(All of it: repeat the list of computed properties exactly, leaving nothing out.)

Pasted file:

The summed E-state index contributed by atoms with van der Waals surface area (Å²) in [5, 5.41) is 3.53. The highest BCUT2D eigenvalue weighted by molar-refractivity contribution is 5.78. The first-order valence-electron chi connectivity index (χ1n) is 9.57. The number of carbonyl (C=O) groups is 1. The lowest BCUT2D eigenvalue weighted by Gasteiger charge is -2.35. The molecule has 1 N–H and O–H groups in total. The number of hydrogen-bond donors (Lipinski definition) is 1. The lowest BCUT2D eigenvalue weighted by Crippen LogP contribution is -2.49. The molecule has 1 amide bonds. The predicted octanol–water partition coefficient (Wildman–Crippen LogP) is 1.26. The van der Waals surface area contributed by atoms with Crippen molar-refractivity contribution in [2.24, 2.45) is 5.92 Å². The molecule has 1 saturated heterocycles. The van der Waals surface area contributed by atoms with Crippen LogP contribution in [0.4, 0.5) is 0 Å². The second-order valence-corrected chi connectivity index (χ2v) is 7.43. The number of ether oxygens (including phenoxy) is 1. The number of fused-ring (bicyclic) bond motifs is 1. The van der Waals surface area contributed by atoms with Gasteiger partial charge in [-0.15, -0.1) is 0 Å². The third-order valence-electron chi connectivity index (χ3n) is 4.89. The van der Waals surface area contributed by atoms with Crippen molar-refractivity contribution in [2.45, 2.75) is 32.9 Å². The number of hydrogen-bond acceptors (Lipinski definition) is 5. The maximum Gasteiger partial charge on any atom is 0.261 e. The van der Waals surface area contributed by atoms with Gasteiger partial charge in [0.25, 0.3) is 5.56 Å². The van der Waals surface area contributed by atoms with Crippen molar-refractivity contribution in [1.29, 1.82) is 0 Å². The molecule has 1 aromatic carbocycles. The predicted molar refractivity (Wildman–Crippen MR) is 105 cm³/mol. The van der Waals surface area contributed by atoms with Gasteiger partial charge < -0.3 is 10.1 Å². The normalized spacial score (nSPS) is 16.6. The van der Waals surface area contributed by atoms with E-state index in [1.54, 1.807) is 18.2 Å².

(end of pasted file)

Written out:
The summed E-state index contributed by atoms with van der Waals surface area (Å²) in [5, 5.41) is 3.53. The highest BCUT2D eigenvalue weighted by molar-refractivity contribution is 5.78. The first-order valence-electron chi connectivity index (χ1n) is 9.57. The number of carbonyl (C=O) groups is 1. The lowest BCUT2D eigenvalue weighted by Gasteiger charge is -2.35. The molecule has 1 N–H and O–H groups in total. The number of hydrogen-bond donors (Lipinski definition) is 1. The lowest BCUT2D eigenvalue weighted by Crippen LogP contribution is -2.49. The molecule has 1 amide bonds. The predicted octanol–water partition coefficient (Wildman–Crippen LogP) is 1.26. The van der Waals surface area contributed by atoms with Crippen molar-refractivity contribution in [2.24, 2.45) is 5.92 Å². The molecule has 1 saturated heterocycles. The van der Waals surface area contributed by atoms with Crippen LogP contribution in [0.4, 0.5) is 0 Å². The second-order valence-corrected chi connectivity index (χ2v) is 7.43. The number of ether oxygens (including phenoxy) is 1. The number of fused-ring (bicyclic) bond motifs is 1. The van der Waals surface area contributed by atoms with Gasteiger partial charge in [-0.15, -0.1) is 0 Å². The third-order valence-electron chi connectivity index (χ3n) is 4.89. The van der Waals surface area contributed by atoms with Crippen molar-refractivity contribution in [2.45, 2.75) is 32.9 Å². The number of hydrogen-bond acceptors (Lipinski definition) is 5. The maximum Gasteiger partial charge on any atom is 0.261 e. The van der Waals surface area contributed by atoms with Gasteiger partial charge in [0.25, 0.3) is 5.56 Å². The van der Waals surface area contributed by atoms with Crippen molar-refractivity contribution in [1.29, 1.82) is 0 Å². The molecule has 1 aromatic carbocycles. The predicted molar refractivity (Wildman–Crippen MR) is 105 cm³/mol. The van der Waals surface area contributed by atoms with Gasteiger partial charge < -0.3 is 10.1 Å². The normalized spacial score (nSPS) is 16.6. The van der Waals surface area contributed by atoms with E-state index in [1.54, 1.807) is 18.2 Å².